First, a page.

Telling the Truth

connecting the dots of my life

Tag: dealing with atrial fibrillation

Sunday afternoon walk and my heart

Spring air hangs breathless and damp
Broken by chirping bird songs
And children’s muffled voices
Clouds roll in silent and gray
Saturated with sprinkles
Gathering for a shower

The gathering shower turned into a ferocious thunder and lightning storm–over 500 lightning strikes last night in Philly! I slept through every moment of it. Astonishing. Today the storm is over the Atlantic, and blustery wind has moved in. Temperatures drop by the hour.

Nonetheless, beautiful green leaves, colorful flowering trees and shrubs, and small wildflowers are taking over! No turning back the clock.

During the last month I rearranged my daily routines to support what my heart wants and needs. Sometimes it’s as simple as postponing grocery shopping. Other times, it’s not so easy. Like staying home from church two of the last four Sundays after waking up with an unsteady heartbeat and the weakness that comes with it.

On the other hand, during the same time frame I visited with two of my woman friends, talked with at least two others on the phone, had email correspondence with a few others, enjoyed tea and conversation with our next-door neighbors, walked regularly with D, talked with our son and daughter via phone, and played with Smudge.

I’ve also posted from time to time, enjoyed hearing from some of you, and saw others peeking out from your gravatars!

So here’s to a thoughtful Holy Week, listening to all nature sing on and off-key, and staying in touch with ourselves and with the Great Shepherd of the sheep. Much we need Thy tender care.

Elouise

©Elouise Renich Fraser, 15 April 2019
Photo of Center City, Philadelphia; taken by Bill Cannon; found at fineartamerica.com
Photo of Smudge playing hide and seek, taken by me!

Exiting the Room

My heart doesn’t lie
The signals are clear
This situation is damaging
If not deadly
Yet I don’t get up
Walk out the door
Follow my heart

Childhood PTSD is a harsh taskmaster
One lesson bleeds into another
Something else reaches out its tentacles
Trying to keep or put me in my place
My heart remembers the terror
It can’t tolerate another second
Of helpless hopeless angst about
What ‘they’ might think or do
When I stand up and exit the premises

It’s not about you or them
It’s about me
It’s about taking my heart seriously
Standing up and walking out the door
Finding a quiet place somewhere else
Acknowledging my terrified heartbeat
Showing it and myself I’m not afraid
Though I don’t understand all the connections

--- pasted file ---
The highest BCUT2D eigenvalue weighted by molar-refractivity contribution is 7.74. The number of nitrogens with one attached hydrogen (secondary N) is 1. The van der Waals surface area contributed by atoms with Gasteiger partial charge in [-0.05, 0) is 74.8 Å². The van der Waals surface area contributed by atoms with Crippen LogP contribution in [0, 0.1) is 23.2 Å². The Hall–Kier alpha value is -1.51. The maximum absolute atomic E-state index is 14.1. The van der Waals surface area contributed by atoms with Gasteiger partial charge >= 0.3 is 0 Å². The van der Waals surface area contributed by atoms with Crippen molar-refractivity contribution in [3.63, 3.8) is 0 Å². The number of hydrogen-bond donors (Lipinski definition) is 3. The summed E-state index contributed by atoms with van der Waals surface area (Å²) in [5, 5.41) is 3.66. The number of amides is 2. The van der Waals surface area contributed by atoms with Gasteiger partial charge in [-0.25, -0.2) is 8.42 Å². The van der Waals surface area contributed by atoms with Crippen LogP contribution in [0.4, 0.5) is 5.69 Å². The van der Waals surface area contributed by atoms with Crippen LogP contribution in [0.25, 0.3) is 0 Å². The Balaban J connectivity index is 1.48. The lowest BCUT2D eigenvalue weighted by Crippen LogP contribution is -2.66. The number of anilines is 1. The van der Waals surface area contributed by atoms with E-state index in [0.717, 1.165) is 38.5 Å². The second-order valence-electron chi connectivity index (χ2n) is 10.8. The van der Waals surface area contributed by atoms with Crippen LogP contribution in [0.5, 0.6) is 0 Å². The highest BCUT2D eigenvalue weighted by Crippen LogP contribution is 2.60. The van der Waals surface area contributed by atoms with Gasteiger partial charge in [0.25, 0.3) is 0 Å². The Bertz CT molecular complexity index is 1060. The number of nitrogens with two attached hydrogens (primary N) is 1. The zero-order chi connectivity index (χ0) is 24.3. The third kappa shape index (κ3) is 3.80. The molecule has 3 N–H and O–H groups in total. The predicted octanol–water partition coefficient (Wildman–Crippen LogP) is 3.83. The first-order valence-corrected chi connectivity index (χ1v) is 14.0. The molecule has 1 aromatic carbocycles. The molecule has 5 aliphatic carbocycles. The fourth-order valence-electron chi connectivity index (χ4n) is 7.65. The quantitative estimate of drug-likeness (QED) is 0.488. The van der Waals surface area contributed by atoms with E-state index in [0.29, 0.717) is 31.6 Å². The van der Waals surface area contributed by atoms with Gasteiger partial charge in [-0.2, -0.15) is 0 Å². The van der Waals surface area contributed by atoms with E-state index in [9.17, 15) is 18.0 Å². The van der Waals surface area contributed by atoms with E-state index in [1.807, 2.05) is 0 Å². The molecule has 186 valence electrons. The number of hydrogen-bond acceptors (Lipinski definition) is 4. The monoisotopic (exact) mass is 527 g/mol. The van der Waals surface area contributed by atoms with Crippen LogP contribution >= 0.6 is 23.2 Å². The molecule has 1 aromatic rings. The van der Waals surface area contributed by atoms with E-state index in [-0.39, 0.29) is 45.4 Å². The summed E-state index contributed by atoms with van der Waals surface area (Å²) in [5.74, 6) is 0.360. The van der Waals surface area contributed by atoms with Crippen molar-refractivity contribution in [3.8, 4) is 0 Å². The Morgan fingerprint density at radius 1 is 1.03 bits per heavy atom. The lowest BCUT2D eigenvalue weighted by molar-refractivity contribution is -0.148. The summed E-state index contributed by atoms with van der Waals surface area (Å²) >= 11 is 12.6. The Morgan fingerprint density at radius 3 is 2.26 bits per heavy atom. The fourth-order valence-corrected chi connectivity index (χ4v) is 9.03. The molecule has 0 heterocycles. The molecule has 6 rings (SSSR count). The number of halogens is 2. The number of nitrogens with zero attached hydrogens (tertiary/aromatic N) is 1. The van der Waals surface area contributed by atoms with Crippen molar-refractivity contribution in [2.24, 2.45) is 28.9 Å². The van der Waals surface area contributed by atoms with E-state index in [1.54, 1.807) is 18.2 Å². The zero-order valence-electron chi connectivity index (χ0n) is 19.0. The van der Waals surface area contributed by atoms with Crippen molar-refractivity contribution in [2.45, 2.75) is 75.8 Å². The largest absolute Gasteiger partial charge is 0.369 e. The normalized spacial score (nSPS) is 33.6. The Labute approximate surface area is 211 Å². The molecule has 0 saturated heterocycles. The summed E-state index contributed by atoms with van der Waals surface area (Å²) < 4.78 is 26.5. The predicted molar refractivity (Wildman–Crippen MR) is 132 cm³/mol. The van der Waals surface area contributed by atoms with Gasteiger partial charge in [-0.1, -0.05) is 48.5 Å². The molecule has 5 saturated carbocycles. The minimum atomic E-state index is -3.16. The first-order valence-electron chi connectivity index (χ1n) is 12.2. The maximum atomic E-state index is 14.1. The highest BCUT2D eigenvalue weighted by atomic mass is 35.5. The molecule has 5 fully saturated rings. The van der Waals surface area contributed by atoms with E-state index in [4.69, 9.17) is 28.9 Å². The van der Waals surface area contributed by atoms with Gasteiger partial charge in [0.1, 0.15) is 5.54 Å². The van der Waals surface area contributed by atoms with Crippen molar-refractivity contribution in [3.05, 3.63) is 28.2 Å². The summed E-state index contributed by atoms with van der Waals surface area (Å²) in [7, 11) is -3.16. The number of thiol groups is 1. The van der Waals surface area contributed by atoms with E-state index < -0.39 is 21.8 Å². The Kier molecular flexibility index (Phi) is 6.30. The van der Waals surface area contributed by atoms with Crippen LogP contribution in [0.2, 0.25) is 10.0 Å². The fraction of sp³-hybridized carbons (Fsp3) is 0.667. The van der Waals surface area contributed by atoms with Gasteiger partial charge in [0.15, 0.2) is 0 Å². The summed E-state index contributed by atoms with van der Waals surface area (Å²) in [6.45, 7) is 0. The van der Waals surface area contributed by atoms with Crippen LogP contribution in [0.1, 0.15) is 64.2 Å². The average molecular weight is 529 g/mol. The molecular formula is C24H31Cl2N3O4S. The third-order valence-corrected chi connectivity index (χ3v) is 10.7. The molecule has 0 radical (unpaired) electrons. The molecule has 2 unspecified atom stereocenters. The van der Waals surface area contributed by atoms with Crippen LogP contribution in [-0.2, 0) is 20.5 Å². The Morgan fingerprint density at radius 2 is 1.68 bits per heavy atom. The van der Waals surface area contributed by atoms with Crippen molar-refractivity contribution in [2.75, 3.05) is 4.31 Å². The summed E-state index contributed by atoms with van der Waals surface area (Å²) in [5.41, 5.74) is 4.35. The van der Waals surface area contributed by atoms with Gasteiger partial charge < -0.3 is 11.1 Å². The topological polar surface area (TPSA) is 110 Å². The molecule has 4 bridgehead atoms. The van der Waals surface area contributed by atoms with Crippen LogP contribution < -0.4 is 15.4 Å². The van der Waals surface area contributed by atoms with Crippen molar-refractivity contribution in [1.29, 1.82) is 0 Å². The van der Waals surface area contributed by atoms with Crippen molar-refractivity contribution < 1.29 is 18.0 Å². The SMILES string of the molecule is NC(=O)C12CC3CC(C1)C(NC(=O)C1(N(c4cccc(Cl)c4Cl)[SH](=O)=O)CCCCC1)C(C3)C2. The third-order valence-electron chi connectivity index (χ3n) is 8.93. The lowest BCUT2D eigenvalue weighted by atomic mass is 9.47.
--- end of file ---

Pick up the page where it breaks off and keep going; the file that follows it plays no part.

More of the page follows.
Between this present terror
And the terrors of girlhood

Living with my heart these last few weeks was like enduring an unpredictable roller coaster ride. Lovely moments of normalcy punctuated with the anxiety of a heart out of control. I saw it happening on my heart monitor and felt it in my chest.

My biggest challenge isn’t what to do when this happens at home. It’s what to do when I’m in a public gathering and my heart suddenly goes haywire.

From childhood I’ve known the terror of feeling trapped. No exit. Often in church. Not just at home.

As an adult woman, I’ve also experienced feeling trapped in punishing work and worship situations. I could, and occasionally did get up and leave the room. Though not until I was falling apart.

So what’s needed today? I need to exit the room. Take my heart to a safe place. I don’t need to explain or apologize. It doesn’t even matter that I don’t understand what’s going on. It’s time to follow my heart, and see what happens next.

© Elouise Renich Fraser, 26 March 2019
Photo found at tripadvisor.com

Music, Butterflies and My Heart

Rising and falling
Drifting on beats of my heart
Music transports me
Flirts with moments of past lives
Not captured in retrospect

I’m reminded of butterflies. Ephemeral, delicate, not prone to being examined up close and personal, here today and gone tomorrow.

This week my heart felt like a butterfly. Sometimes happily drifting along. Other times on guard and likely to disappear into the sunset if I ignored it.

I’m still coming to terms with chronic heart challenges. Plus the reality that no matter what I do, I’m in my end game.

This week I began reading Carol A. Miele’s book, Metatastic Madness: How I Coped with a Stage 4 Cancer Diagnosis. Ironically, Miele, a nurse, worked for years with women with this diagnosis. Now she finds herself on the other side of the picture, at Stage 4 without having had a prior breast cancer diagnosis.

During the years she lives with Stage 4 breast cancer, Miele experiences five phases:

  • Phase One: Shock and Awe
  • Phase Two: Betrayal and Despair
  • Phase Three: Loneliness and Loathing
  • Phase Four: Complying and Compensating
  • Phase Five: Adapting and Advocating

I don’t have Miele’s disease. I have mine. Nonetheless, her discussion of Phase One brought me up short, beginning with this:

If you can’t get past the fear or anger in the earliest phase, you may not be able to manage your illness or its accompanying issues very effectively. (p. 13)

In her description of Phase One, Miele describes people and other support systems she set up so she wouldn’t get isolated and stuck in her emotions or in the demanding realities of life with Stage Four breast cancer.

Happily, I’ve done some things she describes. Yet there’s more to do to before I’m ready for whatever comes next. I don’t want to be stuck in Phase One.

Thanks for listening.
Elouise

©Elouise Renich Fraser, 23 March 2019
Image found on YouTube

%d bloggers like this: